But once the reality of repeal was within reach, Republican leaders in Congress were unable to garner enough support to pass any of the ACA repeal bills that were considered in 2017. The House passed the American Health Care Act to repeal portions of the ACA, but several versions of the bill failed to pass in the Senate so the measure was never enacted.

The ACA has not been repealed: As of 2021, the only provision of the ACA that had been repealed was the individual mandate penalty, with repeal effective as of 2019. People who were uninsured in 2018 are still subject to a penalty, but those who were uninsured in 2019 and beyond will not face a penalty, unless their state implements one. (Massachusetts already had an individual mandate prior to the ACA; DC, New Jersey, Rhode Island, California, and Vermont all have individual mandates as of 2020.)

Some of the ACA's taxes (the medical device tax, the Cadillac tax, and the health insurance tax) were repealed by Congress in 2019, with the repeals effective in 2020 and 2021.

And all of the ACA's consumer protections, including the provisions related to pre-existing conditions, are intact as of 2018. In fact, it was rallying cries about pre-existing condition worries that doomed the ACA repeal efforts in 2017, with millions of people contacting lawmakers and expressing concerns that weakening or repealing the ACA would return us to the days of pre-existing condition exclusions and intrusive medical history questions on health insurance applications.

Plans that exclude pre-existing conditions are becoming more prevalent due to new federal regulations. For the time being, the ACA is intact and major legislative efforts to repeal and replace it have largely been put on hold. That is likely to remain the case for at least the next couple of years since Democrats once again gained control of the House of Representatives in the 2020 election.

The Trump Administration implemented new regulations that made non-ACA-compliant health coverage more accessible. This includes association health plans for small businesses and sole proprietors, and short-term health plans for individuals.

Association Health Plans: With expanded access to association health plans, proposed by the Trump Administration in early 2018 and finalized in June 2018 small groups and self-employed individuals can obtain coverage under large group rules, which are much more relaxed than a small group and individual market rules in terms of complying with the ACA.

In terms of pre-existing conditions, large group plans do not have to include coverage for all of the ACA's essential health benefits, and large group insurers can base premiums on the group's medical history, which is not allowed in the individual or small group markets.

Short-Term Health Plans: In addition, the new regulations for short-term health plans, which were finalized in August 2018 and took effect in October 2018, allow insurers to offer "short-term" plans with initial terms of up to 364 days, and total duration, including renewals, of up to three years.

States can still impose stricter regulations, and about half the states do so (you can click on a state on this map to see how short-term health plans are regulated within the state). But in states that don't have their own regulations, short-term plans can potentially be seen as an alternative to major medical health insurance—albeit an alternative that offers much less robust coverage, but at a lower price.

The up-to-364-days definition was already used at the federal level prior to 2017, but the Obama administration changed the definition so that short-term plans couldn't have durations of more than three months (the Obama Admin rule was finalized in 2016, but didn't take effect until 2017). But the new rule allowing short-term plans to have total durations of up to three years was new under the Trump Administration.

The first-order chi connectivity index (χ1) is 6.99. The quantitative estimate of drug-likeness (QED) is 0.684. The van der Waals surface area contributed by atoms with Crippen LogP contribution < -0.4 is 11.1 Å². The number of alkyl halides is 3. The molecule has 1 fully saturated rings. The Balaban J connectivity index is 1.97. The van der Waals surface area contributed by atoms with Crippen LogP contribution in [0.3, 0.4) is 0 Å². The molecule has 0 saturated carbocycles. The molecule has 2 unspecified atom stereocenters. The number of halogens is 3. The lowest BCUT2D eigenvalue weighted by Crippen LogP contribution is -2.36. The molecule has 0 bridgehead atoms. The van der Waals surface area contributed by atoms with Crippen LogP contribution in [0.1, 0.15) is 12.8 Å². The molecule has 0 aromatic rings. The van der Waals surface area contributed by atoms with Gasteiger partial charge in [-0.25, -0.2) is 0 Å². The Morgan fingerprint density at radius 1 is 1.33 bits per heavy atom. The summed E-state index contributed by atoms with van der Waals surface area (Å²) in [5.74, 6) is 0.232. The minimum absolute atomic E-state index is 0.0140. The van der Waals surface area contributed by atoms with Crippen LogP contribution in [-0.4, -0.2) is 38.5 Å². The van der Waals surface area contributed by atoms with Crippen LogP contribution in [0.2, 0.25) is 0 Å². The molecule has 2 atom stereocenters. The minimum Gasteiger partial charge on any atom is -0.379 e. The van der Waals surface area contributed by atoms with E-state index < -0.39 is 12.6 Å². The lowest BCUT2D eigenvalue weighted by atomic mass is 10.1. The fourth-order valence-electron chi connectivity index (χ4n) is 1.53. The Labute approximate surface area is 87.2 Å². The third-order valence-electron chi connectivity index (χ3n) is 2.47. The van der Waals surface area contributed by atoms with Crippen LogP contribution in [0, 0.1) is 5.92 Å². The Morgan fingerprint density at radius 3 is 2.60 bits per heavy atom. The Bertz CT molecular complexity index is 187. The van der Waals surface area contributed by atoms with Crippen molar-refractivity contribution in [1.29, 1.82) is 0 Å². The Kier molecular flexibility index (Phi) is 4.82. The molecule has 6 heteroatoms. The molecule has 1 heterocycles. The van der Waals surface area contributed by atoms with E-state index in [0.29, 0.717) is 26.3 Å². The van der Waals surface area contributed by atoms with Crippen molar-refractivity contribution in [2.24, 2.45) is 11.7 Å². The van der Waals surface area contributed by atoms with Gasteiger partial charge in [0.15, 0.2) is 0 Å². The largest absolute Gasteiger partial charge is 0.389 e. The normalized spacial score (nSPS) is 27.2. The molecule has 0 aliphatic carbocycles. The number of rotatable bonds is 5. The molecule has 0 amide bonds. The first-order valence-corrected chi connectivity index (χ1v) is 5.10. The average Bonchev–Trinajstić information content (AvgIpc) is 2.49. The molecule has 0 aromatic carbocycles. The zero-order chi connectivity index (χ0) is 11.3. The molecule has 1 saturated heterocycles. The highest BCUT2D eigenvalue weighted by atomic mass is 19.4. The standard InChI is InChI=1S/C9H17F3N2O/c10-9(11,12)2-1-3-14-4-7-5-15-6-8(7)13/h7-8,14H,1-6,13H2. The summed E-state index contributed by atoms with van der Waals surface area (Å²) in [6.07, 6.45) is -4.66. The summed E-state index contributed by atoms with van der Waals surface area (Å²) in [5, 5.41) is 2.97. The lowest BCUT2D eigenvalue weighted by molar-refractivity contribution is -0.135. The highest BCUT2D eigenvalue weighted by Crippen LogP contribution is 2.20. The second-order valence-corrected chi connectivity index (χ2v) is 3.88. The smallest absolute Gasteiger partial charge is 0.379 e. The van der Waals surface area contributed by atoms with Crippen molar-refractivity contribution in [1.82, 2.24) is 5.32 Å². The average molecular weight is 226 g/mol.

This is important because short-term plans have always been excepted from the ACA's rules. They can and do base eligibility on medical history, and they tend to have blanket exclusions for anything related to a pre-existing condition.

Allowing people to keep these plans for up to three years (in states where insurers offer that option) means that more people will have coverage under plans that don't cover pre-existing conditions.

Those plans will obviously only appeal to healthy people, leaving sicker people in the ACA-compliant insurance pool. That, in turn, will drive up premiums in the ACA-compliant market (this was a clearly defined factor that drove rate increases for 2019 individual market health insurance nationwide). But the ACA-compliant plans will continue to cover pre-existing conditions.

Even before the Obama administration limited short-term plans to three months, some states didn't allow them at all, and other states limited them to six months in duration (the number of states with restrictions on the duration of short-term plans has increased in 2018, with several states pushing back against the new federal rules). But regardless of availability, people who purchase short-term insurance are not considered insured in the eyes of the ACA.

Short-term health care insurance was subject to the ACA's individual mandate penalty. But that penalty no longer applies as of 2019, as it was prospectively repealed as part of the GOP tax bill. So while some people may have shied away from short-term plans prior to 2017 because they wanted to avoid the ACA's individual mandate penalty, that incentive no longer applies as of 2019.

To be clear, people will still be able to access individual market coverage that includes the ACA's pre-existing condition protections. But when legislative attempts to repeal the ACA were unsuccessful, the Trump Administration started working to relax the rules via regulatory action. And when plans that don't cover pre-existing conditions and/or essential health benefits are made more widely available, the onus is on consumers to make sure that they fully understand the plan they're buying.

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10 Sources